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Software from some random unofficial site could be laden with whatever rootkits and trojans you can think of. It really could have been much worse than it was in this article.
Posted Dec 6, 2011 19:41 UTC (Tue) by cesarb (subscriber, #6266)
I do this all the time. For instance, I often download gcc from Fedora, instead of from the official GNU site. The same for a lot of other software.
Posted Dec 6, 2011 21:30 UTC (Tue) by job (guest, #670)
Somehow I doubt it would be worth the trouble to trojanize Linux installers on random web pages...
Posted Dec 6, 2011 22:11 UTC (Tue) by cesarb (subscriber, #6266)
Even then, some of the reasons are the same. I could get Eclipse from the official site, and even get a newer version that way, but it is still more convenient for me to get it (and almost everything else) from Fedora (or whichever Linux distribution I am using that day), and it would still be the case even without package management.
The comment below by rgmoore makes the same point I was trying to make, perhaps more eloquently.
For Windows, there is the added benefit that these large download aggregator sites are supposed to scan for malware, so it should be safer for nontechnical users than looking for the original site (yes, I am aware of the irony here). This same rationale applies to downloading Firefox extensions only from Mozilla's addons site, even when they are available elsewhere.
Re: But... Why?
Posted Dec 7, 2011 2:12 UTC (Wed) by ldo (subscriber, #40946)
For Windows, there is the added benefit that these large download aggregator sites are supposed to scan for malware, so it should be safer for nontechnical users than looking for the original site (yes, I am aware of the irony here).
The irony is that all these attempts to offer add-on security for Windows only seem to lead to more opportunities for security holes and, as in this case, downright deception by the parties supposedly providing the security.
Tell me there isnt something fundamentally wrong with Windows...
Posted Dec 7, 2011 9:48 UTC (Wed) by trasz (guest, #45786)
Posted Dec 7, 2011 21:26 UTC (Wed) by ldo (subscriber, #40946)
Not with Windows - with the users.
Youre trying to blame Windows users for what CNET is doing?
Posted Dec 8, 2011 13:29 UTC (Thu) by trasz (guest, #45786)
Posted Dec 8, 2011 17:58 UTC (Thu) by clugstj (subscriber, #4020)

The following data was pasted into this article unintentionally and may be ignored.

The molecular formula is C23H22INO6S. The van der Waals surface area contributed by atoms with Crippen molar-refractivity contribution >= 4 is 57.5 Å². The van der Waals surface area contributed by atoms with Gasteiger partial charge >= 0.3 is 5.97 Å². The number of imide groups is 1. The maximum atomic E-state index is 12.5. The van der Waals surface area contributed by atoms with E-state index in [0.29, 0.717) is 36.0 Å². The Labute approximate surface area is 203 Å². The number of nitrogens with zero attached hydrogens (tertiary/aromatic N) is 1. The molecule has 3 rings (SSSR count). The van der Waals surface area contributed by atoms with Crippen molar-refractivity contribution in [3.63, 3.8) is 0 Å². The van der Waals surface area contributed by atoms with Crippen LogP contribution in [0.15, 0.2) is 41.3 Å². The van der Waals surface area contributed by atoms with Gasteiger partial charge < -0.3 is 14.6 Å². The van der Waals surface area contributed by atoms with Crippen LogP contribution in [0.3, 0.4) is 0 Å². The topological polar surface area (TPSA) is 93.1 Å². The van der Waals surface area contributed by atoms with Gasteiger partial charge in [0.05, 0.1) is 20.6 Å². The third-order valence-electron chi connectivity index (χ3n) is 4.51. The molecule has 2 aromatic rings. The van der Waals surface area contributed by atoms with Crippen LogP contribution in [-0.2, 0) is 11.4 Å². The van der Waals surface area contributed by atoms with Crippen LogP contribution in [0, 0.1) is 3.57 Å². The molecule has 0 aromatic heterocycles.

Posted Dec 6, 2011 20:41 UTC (Tue) by pflugstad (subscriber, #224)
I expect this is mostly done to cut the site hosting costs for the main site. If everyone downloaded it directly, that's a significant bandwidth bill - but by farming it out to a number of other download sites, those sites pay for the bandwidth. This also lets the you leverage regional mirroring, again saving bandwidth costs.
So - it's a common thing.
People are aware of the issue with unofficial download site, which is why Download.com and others often advertise "trojan/spyware/crapware free" or some variation of that.
And up until recently, I've never had any trouble with these sites. I do recall the change when Download.com switched to the silly installer a few months ago (August time frame I think) - I just selected a different download mirror.
Download.com is now officially on my DO NOT GO THERE list...
Posted Dec 6, 2011 20:42 UTC (Tue) by ikm (subscriber, #493)
Posted Dec 6, 2011 21:32 UTC (Tue) by job (guest, #670)
Posted Dec 7, 2011 8:39 UTC (Wed) by eduperez (guest, #11232)
It isn't in the first page when you search for it; remember that Google tailors search results to each user.
Posted Dec 6, 2011 21:56 UTC (Tue) by rgmoore (✭ supporter ✭, #75)
Why do people download software from unofficial distribution sites, especially when the global Internet makes the official very easy to both find and reach?
I would assume it's for some of the same reasons Free Software users tend to get their software from a distribution rather than directly from upstream. If you're dealing with more than a few packages, it's a lot easier to have a single site that finds all the software you want and puts it in one big archive, rather than having to track down each upstream project individually and deal with their different packaging and downloading standards. Obviously C|Net isn't doing the same kind of QC that a good Linux distro does- including malware seems like anti-QC- but aggregating the software is a big convenience.
Posted Dec 6, 2011 22:02 UTC (Tue) by josh (subscriber, #17465)
Posted Dec 8, 2011 8:49 UTC (Thu) by Comet (subscriber, #11646)
If I'm a casual computer user, who has figured out that something hinky is going on and looking for a way to figure out what's happening and if I need to pay someone to clean my system, I'm not likely to know the names of all the tools in this problem space. I wouldn't know "nmap" from "apple juice".
But if there's a repository of software which has had some basic checks done and only includes legitimate, non-pirated, malware-scanned software, and I know the repository and use it repeatedly then I can build up trust in it. If I find software which seems interesting, I can check the trusted site for it. If they provide an index, I can even check there first, for software that can solve my problems.
I mean, why use Google's Android Market, when I can just enable installing from non-market sources and install .APK files from websites I've never heard of before? Why install the Amazon market, instead of just going direct?
There is clearly a place in the software distribution ecosystem for marketplace intermediaries who can build up reputation and trust in their own right, so that end-users do not need to become subject domain experts to know who to trust as a source of software to run on their computer/phone/tablet/brain-implant/...
And just as clearly, trust can be abused and the marketplace can react accordingly to the betrayal.
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